Carrots and Parsnips

Carrots and Parsnips are easy to start from seed, but require more bed prep than most fall veggies. Depending on the length of the vegetable you’re trying to grow, you will need to ensure that the garden bed is clear of stones and well turned over for at least the top 8-10” of soil. Smaller carrots don’t need as deeply tilled beds. Any debris in the bed can make the carrot root split (if you see a carrot with legs, this is why). Do NOT add manure to your soil prior to planting, as it can cause forking as well. Ensure proper drainage and 6-8 hours of sun in the area as well.

Root Vegetables should be started once the weather begins to cool off. Do not start them indoors. The sensitive roots usually can’t handle being moved around much. If it is too hot/dry, seedlings will die.
Carrot and Parsnip seeds should be planted about 2” apart with about a foot between rows. Parsnip seeds can have a low germination rate, so seed these thicker. Barely cover the seeds. Seed strips are easy to make and make spacing much easier.
How to make seed strips:
1) Lay out strips of 2-ply toilet paper on a hard, portable surface
2) Use a spray bottle to dampen with water
3) Use a seed separator or your fingers to add carrot seeds one at a time to the damp paper -

2” between seeds - you can put a single row or 2 rows in one sheet
4) Add a second sheet or fold the paper over to cover the seeds
5) Pat the paper down and dampen again with water
6) Make a slight ditch in your garden bed that is wide enough to accommodate the strip.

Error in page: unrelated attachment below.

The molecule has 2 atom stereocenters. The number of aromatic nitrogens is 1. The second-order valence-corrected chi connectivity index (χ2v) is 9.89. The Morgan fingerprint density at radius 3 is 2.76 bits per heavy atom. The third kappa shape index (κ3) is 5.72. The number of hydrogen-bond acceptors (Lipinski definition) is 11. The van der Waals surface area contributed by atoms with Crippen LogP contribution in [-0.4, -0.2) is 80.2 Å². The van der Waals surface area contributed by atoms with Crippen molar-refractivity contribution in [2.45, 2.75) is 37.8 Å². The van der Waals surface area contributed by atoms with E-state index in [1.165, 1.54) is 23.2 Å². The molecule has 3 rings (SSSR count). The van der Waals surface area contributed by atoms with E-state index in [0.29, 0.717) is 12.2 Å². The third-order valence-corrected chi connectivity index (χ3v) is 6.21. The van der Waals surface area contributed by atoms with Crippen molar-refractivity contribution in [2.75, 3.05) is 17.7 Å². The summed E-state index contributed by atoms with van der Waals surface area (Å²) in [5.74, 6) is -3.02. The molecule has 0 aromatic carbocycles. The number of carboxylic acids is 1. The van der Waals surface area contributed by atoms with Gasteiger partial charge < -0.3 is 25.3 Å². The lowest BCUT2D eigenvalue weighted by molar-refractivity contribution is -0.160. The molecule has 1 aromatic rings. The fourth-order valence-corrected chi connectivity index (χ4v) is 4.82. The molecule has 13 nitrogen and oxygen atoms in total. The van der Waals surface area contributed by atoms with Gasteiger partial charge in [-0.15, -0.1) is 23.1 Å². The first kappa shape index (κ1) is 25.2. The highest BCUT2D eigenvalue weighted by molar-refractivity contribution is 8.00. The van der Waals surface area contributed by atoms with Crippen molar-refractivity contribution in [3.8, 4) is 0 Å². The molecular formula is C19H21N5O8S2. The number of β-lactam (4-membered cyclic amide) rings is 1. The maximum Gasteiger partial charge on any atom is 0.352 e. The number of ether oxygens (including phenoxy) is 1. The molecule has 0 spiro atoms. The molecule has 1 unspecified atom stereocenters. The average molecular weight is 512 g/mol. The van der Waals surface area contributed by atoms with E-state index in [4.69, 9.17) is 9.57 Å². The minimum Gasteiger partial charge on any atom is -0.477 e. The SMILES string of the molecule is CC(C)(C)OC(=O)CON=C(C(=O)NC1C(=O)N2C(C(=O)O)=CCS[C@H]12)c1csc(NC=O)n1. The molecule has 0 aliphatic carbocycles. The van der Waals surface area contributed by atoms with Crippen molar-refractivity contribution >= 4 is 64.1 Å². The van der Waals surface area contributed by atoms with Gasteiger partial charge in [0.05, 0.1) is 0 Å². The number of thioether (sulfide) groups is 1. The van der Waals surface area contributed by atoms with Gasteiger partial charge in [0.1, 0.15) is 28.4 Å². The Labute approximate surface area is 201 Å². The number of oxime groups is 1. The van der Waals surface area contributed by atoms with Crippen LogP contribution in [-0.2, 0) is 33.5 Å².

Barely cover with dirt.
Carrots germinate fairly quickly. Parsnips are slower. Once they are a few inches tall, thin them to 3” apart. Use scissors to snip the top of the plant, rather than pulling them up and damaging other roots. Gently mulch around your remaining seedlings to retain moisture and block the sun from the roots.
Water at least 1”/week. When the plants are forming the thick root that we eat, they are storing massive amounts of energy in that root to feed the plant while it makes seeds. Any stress during this time can stunt the root growth. Fertilize your plants 5-6 weeks after you start them. Carrots taste much better after a few frosts. After the first hard frost of the fall, cover the rows with an 18” layer of shredded leaves to preserve them for later harvests. However, if your ground freezes, you should pull them and can store them in a cellar like potatoes (don’t wash them). Parsnips that can remain in the ground will sweeten towards spring.
Carrots are ready to harvest when they are of a usable size. You can determine this by feeling the circumference of the root around the crown (where the green leaves jut out of the soil). If this is of a su
fficient size, you can gently pull the carrot straight up. Do not use tools, as you can damage the root or other carrots around it. Pick the largest carrots first, leaving smaller ones more room to develop.
Parsnips take much longer to mature, about 90 days. If you pick them early, they can still be used, they just won’t be as sweet or as large. Substitute parsnips into any recipe that calls for carrot.
If you want to harvest your own seeds, you must leave the root in place to feed the plant. Carrots and Parsnips are biennial, so they will make the thick root the first year and flower/ make seeds the second. Carrot-family flowers are a favorite food of certain butterfly larvae. Most bugs will not attack carrots (except for an occasional grasshopper/caterpillar eating leaves) but small animals and wireworms can go for the roots.